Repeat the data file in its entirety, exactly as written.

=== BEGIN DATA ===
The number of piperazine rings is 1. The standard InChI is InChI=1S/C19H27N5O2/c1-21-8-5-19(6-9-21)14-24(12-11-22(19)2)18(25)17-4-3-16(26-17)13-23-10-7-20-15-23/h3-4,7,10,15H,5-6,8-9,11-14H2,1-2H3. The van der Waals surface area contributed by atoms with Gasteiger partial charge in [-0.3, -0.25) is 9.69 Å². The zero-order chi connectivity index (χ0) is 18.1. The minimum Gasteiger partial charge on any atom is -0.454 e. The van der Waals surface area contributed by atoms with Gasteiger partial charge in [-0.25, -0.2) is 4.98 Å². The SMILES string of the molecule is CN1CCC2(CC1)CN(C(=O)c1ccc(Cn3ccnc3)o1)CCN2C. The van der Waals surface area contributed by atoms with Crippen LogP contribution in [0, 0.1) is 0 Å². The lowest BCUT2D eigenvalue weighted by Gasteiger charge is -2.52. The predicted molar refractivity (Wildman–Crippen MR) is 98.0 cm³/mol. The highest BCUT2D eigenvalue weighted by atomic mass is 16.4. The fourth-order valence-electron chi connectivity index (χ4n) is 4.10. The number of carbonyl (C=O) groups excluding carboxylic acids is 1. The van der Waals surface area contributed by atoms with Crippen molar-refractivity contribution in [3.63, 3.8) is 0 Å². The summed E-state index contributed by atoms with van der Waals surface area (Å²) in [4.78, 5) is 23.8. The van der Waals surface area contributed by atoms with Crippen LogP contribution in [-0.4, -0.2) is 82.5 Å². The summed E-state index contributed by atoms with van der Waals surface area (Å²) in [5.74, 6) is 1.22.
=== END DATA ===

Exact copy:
The number of piperazine rings is 1. The standard InChI is InChI=1S/C19H27N5O2/c1-21-8-5-19(6-9-21)14-24(12-11-22(19)2)18(25)17-4-3-16(26-17)13-23-10-7-20-15-23/h3-4,7,10,15H,5-6,8-9,11-14H2,1-2H3. The van der Waals surface area contributed by atoms with Gasteiger partial charge in [-0.3, -0.25) is 9.69 Å². The zero-order chi connectivity index (χ0) is 18.1. The minimum Gasteiger partial charge on any atom is -0.454 e. The van der Waals surface area contributed by atoms with Gasteiger partial charge in [-0.25, -0.2) is 4.98 Å². The SMILES string of the molecule is CN1CCC2(CC1)CN(C(=O)c1ccc(Cn3ccnc3)o1)CCN2C. The van der Waals surface area contributed by atoms with Crippen LogP contribution in [0, 0.1) is 0 Å². The lowest BCUT2D eigenvalue weighted by Gasteiger charge is -2.52. The predicted molar refractivity (Wildman–Crippen MR) is 98.0 cm³/mol. The highest BCUT2D eigenvalue weighted by atomic mass is 16.4. The fourth-order valence-electron chi connectivity index (χ4n) is 4.10. The number of carbonyl (C=O) groups excluding carboxylic acids is 1. The van der Waals surface area contributed by atoms with Crippen molar-refractivity contribution in [3.63, 3.8) is 0 Å². The summed E-state index contributed by atoms with van der Waals surface area (Å²) in [4.78, 5) is 23.8. The van der Waals surface area contributed by atoms with Crippen LogP contribution in [-0.4, -0.2) is 82.5 Å². The summed E-state index contributed by atoms with van der Waals surface area (Å²) in [5.74, 6) is 1.22.